"Because they did not want to live within any kind of law. They were willful and arrogant, on earth as they were in heaven. Lucifer and his vampires discovered that performing Caerimonia Osculor on other vampires instead of humans made them more powerful. As you know, Caerimonia Osculor is the sucking of blood that vampires commit on humans in order to gain strength. In the Code of the Vampires, it is forbidden to perform the Caerimonia Osculor on fellow Blue Bloods. But this is exactly what Lucifer and his vampires did. They began to consume Blue Bloods to complete Dissipation."
"You mean - "
"Until they had sucked out the very life force from a being, yes. Until they had consumed a Blue Blood and all his memories."
"But why? And what happened then?"
"By consuming the Blue Blood's life force, Lucifer and his vampires' blood turned Silver. They become the Silver Bloods. Croatan. It means Abomination. They are insane, with the lives of many vampires in their heads. They have the strength of a thousand Blue Bloods. Their memories are legion. They are the devil in disguise, the devil that walks among us; they are everywhere and nowhere."
As Cordelia spoke, they drove past Sixth Avenue to Seventh, and the neighborhood changed again. Schuyler saw Carnegie Hall on the corner and several people lined up outside buying tickets, huddled under their umbrellas.
"For thousands of years, the Silver Bloods hunted and killed and consumed Blue Bloods. They broke the Code of the Vampires by directly interfering in human affairs and acquiring power in the world of men. They were unstoppable. But the Blue Bloods never stopped fighting them. It was the only way to survive."
"The Last Great War between the Blue Bloods and the Red Bloods ended during the final years of the Roman Empire, when the Blue Bloods were able to unseat Caligula, a powerful and wily Silver Blood vampire. After Caligula was defeated, for many centuries Blue Bloods lived in peace in Europe."
"So why did we come to America?" Schuyler asked, as the car shot up Eighth Avenue.
"Because we were distressed by the religious persecution we found rising in the seventeenth century. So in 1620, we came to the New World on the Mayflower with the Puritans, in order to find peace in the New World."
"But there was no peace, was there?" Schuyler said, thinking of Catherine's diary.
"No. There was not," Cordelia said, closing her eyes. "We discovered that Roanoke had been savaged. Everyone was lost. The Silver Bloods were in the New World as well. But that was not the worst."
"Because the killings began again. In Plymouth. Many of our young Blue Bloods can only be taken during the Sunset Years, when we turn from human to our real vampire selves. It is our most vulnerable time. While we are not in command of our memories, we do not know our strength. We are weak and can be manipulated and controlled, and in the end, consumed by the Silver Bloods."
They drove up the West Side Highway, past the shiny new developments by the river and next to Riverside Park.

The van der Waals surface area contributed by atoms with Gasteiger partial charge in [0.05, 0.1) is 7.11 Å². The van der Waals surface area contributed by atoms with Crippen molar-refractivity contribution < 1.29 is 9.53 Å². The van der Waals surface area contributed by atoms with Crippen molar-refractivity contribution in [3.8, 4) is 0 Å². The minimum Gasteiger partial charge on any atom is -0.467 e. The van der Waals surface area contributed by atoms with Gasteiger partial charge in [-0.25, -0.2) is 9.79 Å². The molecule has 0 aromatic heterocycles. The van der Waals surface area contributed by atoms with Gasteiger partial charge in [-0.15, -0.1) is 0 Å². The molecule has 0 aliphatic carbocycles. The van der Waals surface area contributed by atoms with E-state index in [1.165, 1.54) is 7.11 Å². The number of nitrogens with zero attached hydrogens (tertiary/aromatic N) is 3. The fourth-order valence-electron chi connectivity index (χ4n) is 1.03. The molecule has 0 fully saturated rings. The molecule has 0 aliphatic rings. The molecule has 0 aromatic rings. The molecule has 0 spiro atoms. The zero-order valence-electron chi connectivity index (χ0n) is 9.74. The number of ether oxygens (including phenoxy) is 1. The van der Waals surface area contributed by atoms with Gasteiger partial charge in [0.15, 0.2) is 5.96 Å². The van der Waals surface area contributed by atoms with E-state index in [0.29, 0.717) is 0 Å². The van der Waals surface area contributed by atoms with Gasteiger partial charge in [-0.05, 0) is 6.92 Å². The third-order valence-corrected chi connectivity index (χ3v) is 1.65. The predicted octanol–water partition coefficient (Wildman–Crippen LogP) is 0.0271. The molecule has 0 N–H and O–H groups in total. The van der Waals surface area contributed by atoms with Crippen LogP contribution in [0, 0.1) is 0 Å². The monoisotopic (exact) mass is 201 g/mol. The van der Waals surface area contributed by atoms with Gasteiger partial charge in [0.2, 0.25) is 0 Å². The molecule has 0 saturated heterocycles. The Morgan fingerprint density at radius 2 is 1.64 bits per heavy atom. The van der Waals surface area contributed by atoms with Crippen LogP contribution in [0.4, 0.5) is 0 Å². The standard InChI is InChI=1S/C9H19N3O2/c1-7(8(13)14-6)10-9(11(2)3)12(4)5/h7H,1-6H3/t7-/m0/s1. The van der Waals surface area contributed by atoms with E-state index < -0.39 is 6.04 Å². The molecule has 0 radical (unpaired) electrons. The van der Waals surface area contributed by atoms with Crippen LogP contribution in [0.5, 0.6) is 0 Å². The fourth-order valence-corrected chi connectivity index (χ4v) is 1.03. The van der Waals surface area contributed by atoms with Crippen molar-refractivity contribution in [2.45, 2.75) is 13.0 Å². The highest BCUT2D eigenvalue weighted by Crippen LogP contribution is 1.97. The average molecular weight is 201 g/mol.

"Some refused to believe that the Silver Bloods were responsible. They refused to see what was right in front of them, insisting that those who had been consumed would be able to return somehow. They were blind to the threat. And after a few years, the killings stopped. The years passed and nothing happened. Then centuries - still nothing. Silver Bloods became a myth, a legend, passing into a quaint fairy tale. Blue Bloods gained wealth, prominence, and status in America, and as time went on, most of us forgot about the Silver Bloods completely."
"But how? How could we forget something so important?"
Cordelia sighed. "We have become complacent and stubborn. Denial is a strong temptation as well: Now everything about the Silver Bloods has even been removed from our history books. Blue Bloods today refuse to believe that there is anything stronger than them in the world. Their vanity does not allow them to conceive of it."
Schuyler shook her head, appalled.
"Those of us who warned and campaigned for eternal vigilance were banished from The Conclave, and have no power in The Committee today. No one listens to us anymore. No one has listened to us since Plymouth. I tried then, but I was not powerful enough to take control."
"John wanted to raise the alarm," Schuyler said, remembering what the diary had said. "Your husband."
"Yes. But we were unsuccessful. Myles Standish you know him today as Charles Force - became the head of the Conclave of Elders. He has led us ever since. He does not believe in the danger of Croatan."
"Not even when it kills children?"
"According to Charles, it has not been proven."
"But Jack said all of Aggie's blood was drained, as were two others they'd found earlier. They had to have been consumed by a Silver Blood!"
Cordelia looked grim. "Yes, that is my guess as well. But no one listens to an old woman who has lost her fortune. I never believed the Silver Bloods had gone away entirely. I always thought they were only resting, watching, and waiting, for their time to return."